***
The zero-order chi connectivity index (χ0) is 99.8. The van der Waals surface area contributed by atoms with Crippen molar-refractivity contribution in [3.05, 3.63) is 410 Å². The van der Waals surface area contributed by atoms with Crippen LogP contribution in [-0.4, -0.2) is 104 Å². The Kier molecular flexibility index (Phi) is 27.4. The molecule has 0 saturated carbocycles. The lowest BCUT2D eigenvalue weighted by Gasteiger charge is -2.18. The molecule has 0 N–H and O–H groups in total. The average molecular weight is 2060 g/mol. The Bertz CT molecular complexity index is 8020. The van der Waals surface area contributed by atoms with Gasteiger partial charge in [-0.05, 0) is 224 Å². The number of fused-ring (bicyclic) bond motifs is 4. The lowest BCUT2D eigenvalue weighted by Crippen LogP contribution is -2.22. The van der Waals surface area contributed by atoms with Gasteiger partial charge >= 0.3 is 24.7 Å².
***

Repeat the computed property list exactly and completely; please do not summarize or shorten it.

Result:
The zero-order chi connectivity index (χ0) is 99.8. The van der Waals surface area contributed by atoms with Crippen molar-refractivity contribution in [3.05, 3.63) is 410 Å². The van der Waals surface area contributed by atoms with Crippen LogP contribution in [-0.4, -0.2) is 104 Å². The Kier molecular flexibility index (Phi) is 27.4. The molecule has 0 saturated carbocycles. The lowest BCUT2D eigenvalue weighted by Gasteiger charge is -2.18. The molecule has 0 N–H and O–H groups in total. The average molecular weight is 2060 g/mol. The Bertz CT molecular complexity index is 8020. The van der Waals surface area contributed by atoms with Gasteiger partial charge in [-0.05, 0) is 224 Å². The number of fused-ring (bicyclic) bond motifs is 4. The lowest BCUT2D eigenvalue weighted by Crippen LogP contribution is -2.22. The van der Waals surface area contributed by atoms with Gasteiger partial charge >= 0.3 is 24.7 Å².